Friday, January 6, 2012

Gin and Beer????

Gin and beer – the thought is almost enough to turn one’s stomach.

I can’t imagine any two flavors that seemed more destined to remain at opposite sides of the Fridge, but it came up just last night.

You see, I was re-reading Mr. Midshipman Hornblower, and when I got to the part where Hornblower challenges Mr. Simpson to a duel – the  reader learns that Simpson had been drinking his beer with Gin in it.

drunken sailorOf course this got my mind thinking – REALLY?

History, of course, leads some credence to this -

The men were entitled to a gallon of beer per day, this was small beer and not very alcoholic, in addition to this they received a half pint rum ration per day, with which, along with tobacco, they might hope to alleviate some of the tedium of life at sea. – SOURCE

Granted, the above mentions Rum – however Gin was a viable (Cheaper and more readily available) substitute, and considering the level of drunkenness – strengthening one’s watery beer would not seem out of the question.

Further – Gin and Beer have other references out there as well:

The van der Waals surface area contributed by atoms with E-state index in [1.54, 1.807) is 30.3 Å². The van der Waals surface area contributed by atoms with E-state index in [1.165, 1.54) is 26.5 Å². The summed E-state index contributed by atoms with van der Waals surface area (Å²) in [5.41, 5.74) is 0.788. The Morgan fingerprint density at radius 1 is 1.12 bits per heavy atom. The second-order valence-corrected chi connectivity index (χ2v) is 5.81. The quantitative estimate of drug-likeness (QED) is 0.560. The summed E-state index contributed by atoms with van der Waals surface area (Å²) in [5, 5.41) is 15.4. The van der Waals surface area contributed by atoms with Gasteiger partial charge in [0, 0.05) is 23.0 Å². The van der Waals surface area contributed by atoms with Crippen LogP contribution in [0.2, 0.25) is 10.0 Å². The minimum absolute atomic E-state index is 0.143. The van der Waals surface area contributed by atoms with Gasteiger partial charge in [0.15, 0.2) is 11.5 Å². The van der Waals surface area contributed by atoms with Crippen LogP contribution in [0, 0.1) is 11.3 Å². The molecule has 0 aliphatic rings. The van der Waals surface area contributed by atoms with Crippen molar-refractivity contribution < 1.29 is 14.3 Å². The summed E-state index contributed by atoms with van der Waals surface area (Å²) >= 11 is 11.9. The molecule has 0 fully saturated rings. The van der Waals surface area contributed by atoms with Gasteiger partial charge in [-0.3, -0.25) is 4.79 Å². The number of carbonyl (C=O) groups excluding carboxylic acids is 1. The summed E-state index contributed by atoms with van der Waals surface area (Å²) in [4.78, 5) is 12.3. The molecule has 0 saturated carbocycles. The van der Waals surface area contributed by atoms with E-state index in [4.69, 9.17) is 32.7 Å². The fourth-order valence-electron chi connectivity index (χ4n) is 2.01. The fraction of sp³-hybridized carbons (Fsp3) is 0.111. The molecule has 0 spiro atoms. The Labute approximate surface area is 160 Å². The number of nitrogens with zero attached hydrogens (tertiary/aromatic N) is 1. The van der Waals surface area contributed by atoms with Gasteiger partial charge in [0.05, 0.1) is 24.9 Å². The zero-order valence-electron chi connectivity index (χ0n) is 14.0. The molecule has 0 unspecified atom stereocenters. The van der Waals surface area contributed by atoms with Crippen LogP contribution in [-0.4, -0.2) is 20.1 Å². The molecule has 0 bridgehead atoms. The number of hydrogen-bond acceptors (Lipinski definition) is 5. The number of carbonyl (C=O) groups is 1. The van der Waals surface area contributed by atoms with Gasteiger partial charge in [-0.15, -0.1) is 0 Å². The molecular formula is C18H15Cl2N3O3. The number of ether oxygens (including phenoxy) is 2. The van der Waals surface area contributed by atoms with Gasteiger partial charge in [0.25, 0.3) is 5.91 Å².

Beer Street and Gin Lane  from William Hogarth (on of my favorite Artists) places the two together in art….and has even made an appearance back in 2009 here on Smokes and Booze (you’ll have to scroll down.


The beverages are also mentioned together by Rudyard Kipling in his famous poem – Gung Din

"You may talk o' gin and beer When you're quartered safe out 'ere,"

There is a drink called a Skip and Go Naked that sounds plausible -

Skip and go naked:
Combine beer, lemon juice and gin, with a dash of grenadine.

Finally,  you go to the Tower of London you can see two statues in the White Tower called Gin and Beer (each holding their respective drink).

Maybe there is something to this?  What do you think? Review forthcoming -

Gin and Beer


  1. funny, when I saw the title I immediately thought of that scene from Hornblower. Great mind think alike and all that!

  2. Its such a great book and series too.

  3. Well if you look at a brand of gin like say, Beefeater, you will notice it is flavored with 'hints' of coriander and orange. At the same time, if you were to look at certain Belgian style beers (wit, hefeweizen) you will notice they too are flavored with coriander and orange. I just recently came across a drink called the 'witty gin fiz' which was made like a classic gin fizz except used a wit beer in place of club soda. This inspired me to try a Blue Moon beer with a shot of Beefeater in it. I've got to say, it's quite good! For now I'm calling it the 'Moon Eater'. Cheers!


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